The Boundaries of Internal Corporate Investigations Relative
to Employee Privacy Rights; A Case Study
Chaim Levin, Chief Legal Officer, Compagnie Financiere Tradition, USA
Corporate internal investigations often involve the complex yet delicate balance between employer and employee rights. An already complicated situation is additionally challenged by a veritable Pandora’s Box of difficult employment and cooperation choices. The corporate employer’s interests and obligations to its shareholders mandate that the enterprise obtain prompt, full disclosure from its relevant employees. In contrast, individual employee interests may be in conflict because of reasonable apprehensions over issues of self-incrimination or of personal privacy rights. Acrimony resulting from these competing interests can be quite contentious and unwelcomed in the business environment. While there is no easy solution or definitive clarity, at least one prominent appellate court carefully evaluated the competing interests of employers and employees and established certain helpful guidelines.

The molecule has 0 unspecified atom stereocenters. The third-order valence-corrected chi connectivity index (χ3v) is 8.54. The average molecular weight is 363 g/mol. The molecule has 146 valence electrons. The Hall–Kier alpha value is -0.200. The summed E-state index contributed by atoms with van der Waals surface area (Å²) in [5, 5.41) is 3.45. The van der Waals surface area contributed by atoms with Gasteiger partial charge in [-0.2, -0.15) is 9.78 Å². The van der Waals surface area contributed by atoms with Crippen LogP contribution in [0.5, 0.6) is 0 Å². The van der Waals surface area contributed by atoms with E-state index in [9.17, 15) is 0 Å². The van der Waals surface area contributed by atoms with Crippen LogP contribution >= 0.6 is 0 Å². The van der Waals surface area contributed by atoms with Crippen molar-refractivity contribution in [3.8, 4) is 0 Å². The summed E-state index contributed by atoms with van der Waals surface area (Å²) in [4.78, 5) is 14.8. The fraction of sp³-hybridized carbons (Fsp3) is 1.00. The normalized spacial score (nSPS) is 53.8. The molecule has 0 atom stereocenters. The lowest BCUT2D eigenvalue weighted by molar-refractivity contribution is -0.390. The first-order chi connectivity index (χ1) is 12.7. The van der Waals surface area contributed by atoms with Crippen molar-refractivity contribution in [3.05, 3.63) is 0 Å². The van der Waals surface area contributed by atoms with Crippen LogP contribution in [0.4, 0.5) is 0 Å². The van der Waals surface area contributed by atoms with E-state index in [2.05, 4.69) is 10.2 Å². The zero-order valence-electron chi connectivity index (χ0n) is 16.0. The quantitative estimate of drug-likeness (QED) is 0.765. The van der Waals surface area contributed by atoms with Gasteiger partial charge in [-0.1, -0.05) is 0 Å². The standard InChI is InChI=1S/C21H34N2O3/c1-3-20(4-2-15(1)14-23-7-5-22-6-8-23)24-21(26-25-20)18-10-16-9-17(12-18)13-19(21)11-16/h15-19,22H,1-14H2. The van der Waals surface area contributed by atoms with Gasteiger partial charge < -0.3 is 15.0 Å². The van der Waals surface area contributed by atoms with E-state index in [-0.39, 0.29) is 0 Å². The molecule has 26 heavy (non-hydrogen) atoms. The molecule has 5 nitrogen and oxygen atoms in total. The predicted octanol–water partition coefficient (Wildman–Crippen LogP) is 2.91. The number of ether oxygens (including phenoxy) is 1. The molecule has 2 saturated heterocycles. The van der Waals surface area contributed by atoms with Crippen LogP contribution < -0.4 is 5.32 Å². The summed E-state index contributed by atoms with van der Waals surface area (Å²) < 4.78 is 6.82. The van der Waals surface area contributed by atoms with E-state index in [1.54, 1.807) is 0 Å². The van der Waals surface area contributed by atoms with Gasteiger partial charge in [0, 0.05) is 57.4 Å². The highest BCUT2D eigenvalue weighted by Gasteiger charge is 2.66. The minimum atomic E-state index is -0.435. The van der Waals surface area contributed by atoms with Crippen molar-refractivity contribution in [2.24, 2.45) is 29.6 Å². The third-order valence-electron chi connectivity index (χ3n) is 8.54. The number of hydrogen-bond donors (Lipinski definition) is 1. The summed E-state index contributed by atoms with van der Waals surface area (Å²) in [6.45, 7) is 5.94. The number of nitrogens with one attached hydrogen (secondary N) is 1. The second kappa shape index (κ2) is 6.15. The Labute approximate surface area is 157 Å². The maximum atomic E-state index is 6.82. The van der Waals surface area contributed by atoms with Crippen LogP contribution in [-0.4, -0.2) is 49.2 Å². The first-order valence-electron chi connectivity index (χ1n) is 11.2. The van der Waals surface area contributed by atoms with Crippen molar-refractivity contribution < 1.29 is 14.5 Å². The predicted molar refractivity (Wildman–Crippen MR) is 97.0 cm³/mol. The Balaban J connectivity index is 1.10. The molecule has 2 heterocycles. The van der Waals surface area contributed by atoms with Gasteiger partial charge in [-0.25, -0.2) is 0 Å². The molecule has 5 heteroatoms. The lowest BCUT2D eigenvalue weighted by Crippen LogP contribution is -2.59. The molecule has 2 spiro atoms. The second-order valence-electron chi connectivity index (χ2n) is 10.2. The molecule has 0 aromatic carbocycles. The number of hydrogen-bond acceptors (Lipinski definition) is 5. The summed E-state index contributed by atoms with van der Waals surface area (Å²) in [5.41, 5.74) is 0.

The debate starts innocently enough; a corporation learns that there is a possibility of wrongdoing by some of its employees and an investigation is launched. From the outset, a difficult inconsistency may be present; if a corporation generally can only act through its people, the means by which it is now compelled to address individuals possessing material information and who may be, at the same time, responsible for the wrongful or negligent act, is of critical importance. Other thorns in the investigative protocols include the means by which the corporation can persuade or compel employees to cooperate in the inquiry, particularly when the result could lead to their termination of employment or even worse self-incrimination with respect to possible or existing separate governmental, administrative or regulatory actions.
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